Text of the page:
by hgeorg | 09-02-17
Lucie Ellis studied a BTEC National Diploma in Media and Publishing at Leicester College. Now employed as a Senior Writer at Informa Business Intelligence, Lucie spoke to our Alumni Team about her experiences at college, getting into university and making it as a writer.
“When I was younger I wanted to be a private detective,” she revealed. “But whilst studying for my GCSEs I became interested in current affairs and investigation. So instead I followed a path into journalism. I decided to go to Leicester College after GCSEs because the course offered at Leicester was tailored to learning the basics of media practice and publishing.
“At college I learnt a lot of practical skills for radio and TV production. I also learnt the basics of news gathering and reporting.read more
by hgeorg | 31-01-17
If you’re worried about fitting in with your classmates as a mature student at college, or coping with returning to study, don’t be. Being a mature student comes with some huge advantages. Here’s what you need to know.
You’re not alone
Around a third of students in the UK are ‘mature’ and this certainly doesn’t mean ‘old.’ The term actually just refers to anyone aged 19 or over. You may have left school at 16 or are returning to study after post-16 education, or perhaps you want to take your career in a new direction. Whatever your reasons for becoming a mature student, you’re in good company.read more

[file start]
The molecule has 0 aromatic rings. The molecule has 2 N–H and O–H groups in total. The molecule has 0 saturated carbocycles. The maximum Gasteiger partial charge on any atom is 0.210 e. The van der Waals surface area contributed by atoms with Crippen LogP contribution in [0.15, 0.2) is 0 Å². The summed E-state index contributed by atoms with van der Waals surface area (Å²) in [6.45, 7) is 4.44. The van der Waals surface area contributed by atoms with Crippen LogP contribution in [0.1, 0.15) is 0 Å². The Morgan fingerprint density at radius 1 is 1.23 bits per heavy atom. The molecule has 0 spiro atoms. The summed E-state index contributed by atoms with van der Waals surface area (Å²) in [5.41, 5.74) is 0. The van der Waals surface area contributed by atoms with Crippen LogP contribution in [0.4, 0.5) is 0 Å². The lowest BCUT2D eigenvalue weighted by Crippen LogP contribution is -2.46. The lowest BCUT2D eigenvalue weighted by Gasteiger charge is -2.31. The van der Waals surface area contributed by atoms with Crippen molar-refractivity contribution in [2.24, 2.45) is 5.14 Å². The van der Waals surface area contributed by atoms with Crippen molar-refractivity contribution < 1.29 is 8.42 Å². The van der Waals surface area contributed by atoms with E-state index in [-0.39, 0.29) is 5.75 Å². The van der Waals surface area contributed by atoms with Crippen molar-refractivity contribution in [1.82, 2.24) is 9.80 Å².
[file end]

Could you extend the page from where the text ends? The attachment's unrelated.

by hgeorg | 26-01-17
Clichéd phrases are a great way to see your CV get tossed aside, no matter how qualified you are for the job.
Your recruiter or potential employer sees loads of CVs over the course of the hiring process. “The minimum number of CVs that a recruiter will receive for a UK vacancy is 54,” say Stand Out CV. What’s more, they’ll only spend about 10 seconds deciding whether to shortlist you.
This is bad news if you’re a “motivated, results-driven, passionate team player who can also work independently.” Especially if you also you like “socialising and reading.” These things might be true, but they’re just not that interesting or original to read, and probably won’t make your CV stand out.read more
by hgeorg | 11-11-16
Over recent weeks myself and colleagues have been staffing standings at dozens of local schools' year 11 careers and options evenings. One of the questions that we are frequently asked is "what is a pass at GCSE – is it grade 4 or 5?"